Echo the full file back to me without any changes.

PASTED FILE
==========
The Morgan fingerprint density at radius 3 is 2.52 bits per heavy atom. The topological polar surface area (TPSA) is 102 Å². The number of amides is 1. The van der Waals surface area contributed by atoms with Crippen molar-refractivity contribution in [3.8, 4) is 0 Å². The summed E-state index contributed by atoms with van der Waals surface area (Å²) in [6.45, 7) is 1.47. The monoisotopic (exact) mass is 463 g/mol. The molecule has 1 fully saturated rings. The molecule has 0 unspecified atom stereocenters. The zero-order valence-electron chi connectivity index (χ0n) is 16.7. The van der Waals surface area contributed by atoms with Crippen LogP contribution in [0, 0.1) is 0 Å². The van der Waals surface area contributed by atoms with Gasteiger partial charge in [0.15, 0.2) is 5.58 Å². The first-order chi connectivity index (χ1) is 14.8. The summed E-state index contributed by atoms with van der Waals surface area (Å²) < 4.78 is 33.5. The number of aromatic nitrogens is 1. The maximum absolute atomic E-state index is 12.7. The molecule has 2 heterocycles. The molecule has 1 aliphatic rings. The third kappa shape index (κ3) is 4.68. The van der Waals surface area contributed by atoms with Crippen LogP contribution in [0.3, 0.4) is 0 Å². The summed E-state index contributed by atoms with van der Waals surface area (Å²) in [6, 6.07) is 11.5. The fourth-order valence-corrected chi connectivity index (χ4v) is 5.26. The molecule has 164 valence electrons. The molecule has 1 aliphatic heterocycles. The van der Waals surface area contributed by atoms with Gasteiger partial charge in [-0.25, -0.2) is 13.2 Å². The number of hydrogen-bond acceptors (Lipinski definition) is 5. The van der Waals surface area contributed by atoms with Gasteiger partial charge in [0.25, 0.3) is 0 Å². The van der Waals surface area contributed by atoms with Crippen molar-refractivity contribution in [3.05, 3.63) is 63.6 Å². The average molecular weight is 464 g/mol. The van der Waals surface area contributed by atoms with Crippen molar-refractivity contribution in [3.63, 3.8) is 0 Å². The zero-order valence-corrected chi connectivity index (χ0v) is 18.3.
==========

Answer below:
The Morgan fingerprint density at radius 3 is 2.52 bits per heavy atom. The topological polar surface area (TPSA) is 102 Å². The number of amides is 1. The van der Waals surface area contributed by atoms with Crippen molar-refractivity contribution in [3.8, 4) is 0 Å². The summed E-state index contributed by atoms with van der Waals surface area (Å²) in [6.45, 7) is 1.47. The monoisotopic (exact) mass is 463 g/mol. The molecule has 1 fully saturated rings. The molecule has 0 unspecified atom stereocenters. The zero-order valence-electron chi connectivity index (χ0n) is 16.7. The van der Waals surface area contributed by atoms with Crippen LogP contribution in [0, 0.1) is 0 Å². The van der Waals surface area contributed by atoms with Gasteiger partial charge in [0.15, 0.2) is 5.58 Å². The first-order chi connectivity index (χ1) is 14.8. The summed E-state index contributed by atoms with van der Waals surface area (Å²) < 4.78 is 33.5. The number of aromatic nitrogens is 1. The maximum absolute atomic E-state index is 12.7. The molecule has 2 heterocycles. The molecule has 1 aliphatic rings. The third kappa shape index (κ3) is 4.68. The van der Waals surface area contributed by atoms with Crippen LogP contribution in [0.3, 0.4) is 0 Å². The summed E-state index contributed by atoms with van der Waals surface area (Å²) in [6, 6.07) is 11.5. The fourth-order valence-corrected chi connectivity index (χ4v) is 5.26. The molecule has 164 valence electrons. The molecule has 1 aliphatic heterocycles. The van der Waals surface area contributed by atoms with Gasteiger partial charge in [-0.25, -0.2) is 13.2 Å². The number of hydrogen-bond acceptors (Lipinski definition) is 5. The van der Waals surface area contributed by atoms with Gasteiger partial charge in [0.25, 0.3) is 0 Å². The van der Waals surface area contributed by atoms with Crippen molar-refractivity contribution in [3.05, 3.63) is 63.6 Å². The average molecular weight is 464 g/mol. The van der Waals surface area contributed by atoms with Crippen molar-refractivity contribution in [3.63, 3.8) is 0 Å². The zero-order valence-corrected chi connectivity index (χ0v) is 18.3.